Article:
Cameron and Garner, the towering “Big Bird”, are poles apart, as much in personality as in height.
Cameron is loquacious, always ready to speak his mind. He is a shrewd operator who has overcome controversy and criticism to get where he is.
Garner is a quiet giant who keeps his cards close to his chest. The one obvious skeleton in his closet in his association’s hiring last year, and subsequent firing, of a chief executive who had pleaded guilty to a second-degree felony charge of grand theft in Florida.
Cameron was elected president on March 2013 with the strong endorsement of Jamaica’s Prime Minister Portia Simpson-Miller who was “confident that a renewal of West Indies cricket will result under his leadership”.
His 7-5 advantage over the incumbent, Julian Hunte, to whom he had been vice-president for six years, reportedly resulted from the two Barbados delegates defying the direction of their association to plump for Hunte, x-ing the ballot for Cameron instead.
His place as a WICB director goes back over a decade. He was head of the WICB’s marketing committee in 2005 when the Irish telecommunications company Digicel won its bid to take over as sponsors of West Indies cricket from its rival, Cable and Wireless.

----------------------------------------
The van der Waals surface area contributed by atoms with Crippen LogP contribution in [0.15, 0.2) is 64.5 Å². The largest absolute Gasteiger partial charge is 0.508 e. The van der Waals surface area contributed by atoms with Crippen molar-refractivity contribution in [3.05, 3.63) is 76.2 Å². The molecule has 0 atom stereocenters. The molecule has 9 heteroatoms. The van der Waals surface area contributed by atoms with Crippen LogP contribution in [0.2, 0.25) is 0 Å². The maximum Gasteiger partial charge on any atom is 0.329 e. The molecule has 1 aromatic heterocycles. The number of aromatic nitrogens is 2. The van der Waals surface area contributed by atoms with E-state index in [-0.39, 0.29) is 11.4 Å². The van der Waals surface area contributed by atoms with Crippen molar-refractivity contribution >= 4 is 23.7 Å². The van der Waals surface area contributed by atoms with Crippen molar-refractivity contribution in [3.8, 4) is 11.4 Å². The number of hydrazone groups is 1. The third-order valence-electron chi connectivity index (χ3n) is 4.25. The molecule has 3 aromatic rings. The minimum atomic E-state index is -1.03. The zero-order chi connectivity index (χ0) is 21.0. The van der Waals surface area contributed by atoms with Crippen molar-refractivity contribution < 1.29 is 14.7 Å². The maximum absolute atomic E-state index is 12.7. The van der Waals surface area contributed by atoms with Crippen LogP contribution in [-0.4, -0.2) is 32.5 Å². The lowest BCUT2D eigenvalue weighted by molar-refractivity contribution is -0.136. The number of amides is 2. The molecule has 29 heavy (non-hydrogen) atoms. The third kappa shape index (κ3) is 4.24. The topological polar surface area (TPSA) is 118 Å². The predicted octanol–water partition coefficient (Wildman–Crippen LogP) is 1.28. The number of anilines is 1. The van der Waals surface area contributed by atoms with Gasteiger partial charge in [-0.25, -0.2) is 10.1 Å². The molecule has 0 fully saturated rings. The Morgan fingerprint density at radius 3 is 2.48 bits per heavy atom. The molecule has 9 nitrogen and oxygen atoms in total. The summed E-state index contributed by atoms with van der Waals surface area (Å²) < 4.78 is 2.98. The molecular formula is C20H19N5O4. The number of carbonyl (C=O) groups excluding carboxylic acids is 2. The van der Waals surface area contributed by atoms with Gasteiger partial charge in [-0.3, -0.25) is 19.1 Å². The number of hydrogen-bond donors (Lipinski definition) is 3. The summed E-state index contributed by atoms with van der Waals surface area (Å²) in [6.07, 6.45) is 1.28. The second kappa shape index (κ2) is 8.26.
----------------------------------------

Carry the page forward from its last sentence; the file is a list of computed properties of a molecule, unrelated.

It was a messy business and the WICB set up a committee, headed by Trinidad and Tobago judge, Anthony Lucky, to investigate all aspects of the deal.
It reported that Cameron had received subsequent financial backing from Digicel to renovate Kensington Club in Kingston, of which he was president.
There had been “representation by persons with allegations of improper inducements which are extremely serious if true”; the committee gave them “no credence” as they presented no hard evidence.
Even so, it took the view that Cameron’s decision “to engage Digicel to finance the Kensington Cricket Club renovation was ill conceived and has cultivated suspicion with respect to improper inducements”.
Such challenges seem to activate Cameron’s combative juices to the extent of creating certainty over his own invincibility.
Hence he has chosen to seek re-election in spite of the WICB’s virtual bankruptcy and even though its business is overshadowed by the BCCI’s compensation demand for US$42 million for unplayed matches on the abandoned India tour.
He contends that the WICB has adopted all the recommendations of the Task Force it established to report on the reasons for the India tour fiasco yet conveniently ignores its censure for the late presentation of contracts to the players.
“There is something fundamentally wrong in sending a team to faraway places with only an historical view of their terms of employment and then to radically change those historical terms after they arrive in that distant place,” the Task Force stated. It would not have been clearer.
What he does grab his attention is criticism of his star player on a tweet from some anonymous fan.
Perhaps it is why he is convinced no one can stop him.